1922 Alexander 'Carette'

It's amazing how these ancient FFs keep coming out of the woodwork! I thought I'd seen 'em all from the 1920s but this one is new to me, almost a century after it was built. All I know is what was written here by the legendary Ixion in The Motor Cycle, aka 'The Blue Un':
“‘CAR COMFORT ON TWO WHEELS’ has become so trite a phrase that we hesitate even to use it, but nevertheless it conveys more adequately than otherwise possible the aim of Alexander Motors in producing the vehicle illustrated. Incidentally, the designer, Mr AH Alexander, is the well-known Scottish competition rider. At the outset, it may be stated that, clothed in an ordinary lounge suit without overalls, the driver in the photograph gained a gold medal in a recent muddy trial organised by the Edinburgh Club. Cleanliness is, however, only one of the advantages claimed; absence of skidding is another, for the centre of gravity is low; and cheapness of production should eventually be a third, for the only ‘finish’ consists of enamelling the outer shell, the other parts being ‘waterproofed’, as on a car. Finally, comfort for the rider figures largely in the design, which is sprung front and rear, and provided with a large cushion and backrest; and, if that is not enough, a windscreen will be added, and probably a waterproof apron.”
Many thanks to Nick Jeffery for passing this on from Dave Richmond's timeline blog here:
Update 11/2/2021: see below for more info from Colin 'Pulhamdown' in Bonnie Scotland!

1922 Alexander 'Carette'

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A H Alexander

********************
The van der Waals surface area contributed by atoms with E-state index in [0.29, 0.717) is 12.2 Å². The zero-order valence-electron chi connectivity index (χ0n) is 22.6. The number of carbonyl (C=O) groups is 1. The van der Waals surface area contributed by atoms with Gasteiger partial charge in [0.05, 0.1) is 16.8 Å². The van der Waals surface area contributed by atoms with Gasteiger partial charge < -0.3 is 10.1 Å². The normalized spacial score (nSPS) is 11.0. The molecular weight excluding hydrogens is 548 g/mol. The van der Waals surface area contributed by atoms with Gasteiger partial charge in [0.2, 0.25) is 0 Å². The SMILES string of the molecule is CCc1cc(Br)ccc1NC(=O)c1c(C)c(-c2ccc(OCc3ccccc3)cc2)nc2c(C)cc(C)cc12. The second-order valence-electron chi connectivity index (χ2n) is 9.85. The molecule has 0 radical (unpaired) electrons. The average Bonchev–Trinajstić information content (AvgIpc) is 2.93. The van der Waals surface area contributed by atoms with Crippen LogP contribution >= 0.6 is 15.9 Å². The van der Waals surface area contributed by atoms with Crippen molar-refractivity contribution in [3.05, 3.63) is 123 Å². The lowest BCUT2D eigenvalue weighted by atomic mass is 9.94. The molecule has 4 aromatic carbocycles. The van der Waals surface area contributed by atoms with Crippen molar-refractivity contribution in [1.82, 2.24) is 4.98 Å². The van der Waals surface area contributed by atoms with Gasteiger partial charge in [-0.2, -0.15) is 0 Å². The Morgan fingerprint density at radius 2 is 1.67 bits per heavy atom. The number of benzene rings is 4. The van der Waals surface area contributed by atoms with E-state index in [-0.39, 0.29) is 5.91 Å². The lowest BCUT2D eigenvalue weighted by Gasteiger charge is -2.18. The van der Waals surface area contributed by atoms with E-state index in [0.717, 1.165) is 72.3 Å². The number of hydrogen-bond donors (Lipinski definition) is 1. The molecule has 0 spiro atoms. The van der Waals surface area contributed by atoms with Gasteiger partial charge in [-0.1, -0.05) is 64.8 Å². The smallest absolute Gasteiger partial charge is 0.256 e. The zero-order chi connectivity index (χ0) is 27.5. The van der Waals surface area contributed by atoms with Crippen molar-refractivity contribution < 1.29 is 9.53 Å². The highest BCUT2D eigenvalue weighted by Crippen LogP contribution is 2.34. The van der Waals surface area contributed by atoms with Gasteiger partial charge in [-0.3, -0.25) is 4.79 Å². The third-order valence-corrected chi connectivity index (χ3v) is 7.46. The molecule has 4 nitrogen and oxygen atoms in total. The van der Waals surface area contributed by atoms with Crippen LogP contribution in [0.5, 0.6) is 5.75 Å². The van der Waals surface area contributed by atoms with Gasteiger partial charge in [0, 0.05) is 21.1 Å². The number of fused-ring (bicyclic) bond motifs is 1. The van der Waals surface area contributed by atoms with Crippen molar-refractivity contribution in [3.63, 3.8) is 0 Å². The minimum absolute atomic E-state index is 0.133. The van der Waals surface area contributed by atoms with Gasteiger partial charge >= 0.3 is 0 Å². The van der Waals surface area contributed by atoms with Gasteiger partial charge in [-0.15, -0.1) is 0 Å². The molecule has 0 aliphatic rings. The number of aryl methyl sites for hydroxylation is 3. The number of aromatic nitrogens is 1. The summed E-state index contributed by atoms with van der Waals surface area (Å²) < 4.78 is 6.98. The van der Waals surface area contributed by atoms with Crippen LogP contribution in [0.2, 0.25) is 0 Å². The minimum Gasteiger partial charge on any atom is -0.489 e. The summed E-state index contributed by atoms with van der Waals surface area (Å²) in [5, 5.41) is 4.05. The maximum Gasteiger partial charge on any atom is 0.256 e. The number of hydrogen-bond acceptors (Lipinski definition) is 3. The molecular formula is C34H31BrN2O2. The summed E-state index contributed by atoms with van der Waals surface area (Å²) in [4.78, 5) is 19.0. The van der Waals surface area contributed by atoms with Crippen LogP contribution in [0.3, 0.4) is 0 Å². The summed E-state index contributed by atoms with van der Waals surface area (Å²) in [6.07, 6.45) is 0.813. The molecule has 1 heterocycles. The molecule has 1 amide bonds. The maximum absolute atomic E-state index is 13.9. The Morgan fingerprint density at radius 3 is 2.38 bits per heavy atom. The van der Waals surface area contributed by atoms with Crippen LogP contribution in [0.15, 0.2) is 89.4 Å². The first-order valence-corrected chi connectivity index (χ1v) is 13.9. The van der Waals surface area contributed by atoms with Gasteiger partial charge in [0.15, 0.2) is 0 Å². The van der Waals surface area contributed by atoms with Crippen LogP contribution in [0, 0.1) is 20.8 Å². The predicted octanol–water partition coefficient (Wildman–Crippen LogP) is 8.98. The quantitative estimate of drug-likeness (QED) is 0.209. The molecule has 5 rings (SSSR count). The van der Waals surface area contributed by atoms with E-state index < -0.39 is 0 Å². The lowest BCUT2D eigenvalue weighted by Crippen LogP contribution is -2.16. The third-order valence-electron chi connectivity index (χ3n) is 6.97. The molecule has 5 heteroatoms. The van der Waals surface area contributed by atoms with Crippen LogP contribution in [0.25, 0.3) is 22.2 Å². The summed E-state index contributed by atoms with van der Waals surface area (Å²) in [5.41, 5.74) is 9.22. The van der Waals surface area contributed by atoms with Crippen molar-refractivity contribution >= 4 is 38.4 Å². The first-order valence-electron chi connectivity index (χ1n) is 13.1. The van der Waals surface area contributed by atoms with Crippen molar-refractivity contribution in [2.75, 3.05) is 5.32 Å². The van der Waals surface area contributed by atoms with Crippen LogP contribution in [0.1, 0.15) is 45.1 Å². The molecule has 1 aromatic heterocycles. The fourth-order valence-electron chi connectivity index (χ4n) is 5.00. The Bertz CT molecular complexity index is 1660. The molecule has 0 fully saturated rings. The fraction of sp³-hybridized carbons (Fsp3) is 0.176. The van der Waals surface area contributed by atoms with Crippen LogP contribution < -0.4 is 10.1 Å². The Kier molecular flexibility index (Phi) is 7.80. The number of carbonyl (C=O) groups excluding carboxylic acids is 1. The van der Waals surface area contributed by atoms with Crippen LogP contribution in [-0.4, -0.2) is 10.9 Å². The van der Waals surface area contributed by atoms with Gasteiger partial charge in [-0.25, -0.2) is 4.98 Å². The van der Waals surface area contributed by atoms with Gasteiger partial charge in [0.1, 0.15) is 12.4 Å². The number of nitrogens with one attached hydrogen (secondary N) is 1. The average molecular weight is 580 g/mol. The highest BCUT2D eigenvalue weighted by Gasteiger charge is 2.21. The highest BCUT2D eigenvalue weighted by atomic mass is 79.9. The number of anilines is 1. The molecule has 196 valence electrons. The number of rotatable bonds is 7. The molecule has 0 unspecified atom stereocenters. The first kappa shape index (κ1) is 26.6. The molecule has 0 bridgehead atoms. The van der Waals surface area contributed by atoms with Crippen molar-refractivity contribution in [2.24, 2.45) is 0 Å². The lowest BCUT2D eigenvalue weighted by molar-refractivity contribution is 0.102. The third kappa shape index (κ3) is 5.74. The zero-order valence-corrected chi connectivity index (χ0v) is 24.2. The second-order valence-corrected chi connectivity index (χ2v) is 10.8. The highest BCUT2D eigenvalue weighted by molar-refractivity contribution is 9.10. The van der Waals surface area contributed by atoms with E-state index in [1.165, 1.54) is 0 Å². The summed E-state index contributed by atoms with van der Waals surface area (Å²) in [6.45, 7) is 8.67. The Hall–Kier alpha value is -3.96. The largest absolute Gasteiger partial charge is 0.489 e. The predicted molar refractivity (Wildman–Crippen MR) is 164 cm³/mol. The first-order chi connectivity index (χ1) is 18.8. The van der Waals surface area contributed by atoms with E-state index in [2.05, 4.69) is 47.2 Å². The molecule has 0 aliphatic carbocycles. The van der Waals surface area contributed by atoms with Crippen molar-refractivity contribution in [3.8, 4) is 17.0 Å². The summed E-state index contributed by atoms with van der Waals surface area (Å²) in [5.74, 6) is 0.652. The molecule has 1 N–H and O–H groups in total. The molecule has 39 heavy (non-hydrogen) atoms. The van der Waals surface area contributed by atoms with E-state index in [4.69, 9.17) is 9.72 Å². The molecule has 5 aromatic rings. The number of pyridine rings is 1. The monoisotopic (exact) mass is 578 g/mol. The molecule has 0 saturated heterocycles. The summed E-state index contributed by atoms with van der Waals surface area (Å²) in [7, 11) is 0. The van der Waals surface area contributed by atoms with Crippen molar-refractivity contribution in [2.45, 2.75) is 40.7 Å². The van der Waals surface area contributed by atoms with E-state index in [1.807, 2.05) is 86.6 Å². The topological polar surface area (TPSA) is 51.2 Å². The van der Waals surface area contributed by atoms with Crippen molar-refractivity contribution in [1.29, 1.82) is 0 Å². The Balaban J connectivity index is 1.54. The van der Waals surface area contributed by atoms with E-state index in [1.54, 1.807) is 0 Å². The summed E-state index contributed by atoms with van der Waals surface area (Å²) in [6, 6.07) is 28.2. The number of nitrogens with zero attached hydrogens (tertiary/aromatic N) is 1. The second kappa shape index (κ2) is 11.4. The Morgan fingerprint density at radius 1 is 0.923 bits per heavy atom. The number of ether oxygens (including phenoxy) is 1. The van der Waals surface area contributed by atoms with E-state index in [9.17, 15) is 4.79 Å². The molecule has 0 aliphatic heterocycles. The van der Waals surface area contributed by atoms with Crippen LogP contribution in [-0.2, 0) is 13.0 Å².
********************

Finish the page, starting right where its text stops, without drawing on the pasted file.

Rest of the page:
A H Alexander was quite a man! He rode in several TTs, Junior, and Senior. Riding Douglas and Indian motorcycles, his best performance was in the 1913 Senior TT, coming third on an Indian. He also rode in the 1923 Scottish Six Days trial, so clearly was a talented rider. That leads me to suspect that the Alexander Carette would have been an excellent, well engineered machine. His family business was Alexanders of Edinburgh, probably the largest motor cycle dealership in Edinburgh in the 20s. They were listed as BSA agents in my 1927 BSA handbook, were the main Ford Agent in Edinburgh. They also had a coachbuilding division, building car bodywork onto bare chassis. Interesting that the front wheel of the Carette is much larger than the rear. A Bagger for the 20s! It certainly looks very modern compared to my 1927 BSA! What a shame there are no details of it's mechanical specification. More research needed!


The History section of Bikeweb, of which this is clearly an outstanding example, is really worth study. Apart from a few details (Trigger throttle?) every feature of FF design and layout has been done before, usually decades before. Every generation seems to have furthered evolution a bit more, while being ignored by manufacturers utterly dedicated to selling what they sold yesterday. The whole excercise is worthy of study by phychologists as an example of globsl denialism. My Favourite is Mr. Marzochi's "Futura".

"History repeats itself, first as tragedy, then as farce" and finally as pantomime, which is why Voyagers have such excellent mirrors. It's behind you!

H E Fairley

Turns out that H E Fairley, the chap in the photo above, was the cousin of A H Alexander. He was also an observer on the Scottish Six Days Trial in 1923. It must have been great fun in the 20s if you had sufficient money to indulge in motor cycle sport.

Henry Alexander jnr

A H Alexander had a brother, Henry Alexander jnr, who also rode bikes competitively. Their father, Henry snr, had a Ford dealership in Edinburgh, selling model T Fords. It was Henry jnr, who famously drove a model T to the summit of Ben Nevis, Scotland's highest mountain, in 1911. Their aunt, H E Fairley's mother, was apparently the first woman to gain a driving licence in Edinburgh, and also a pilot's licence. They definitely led privileged lives!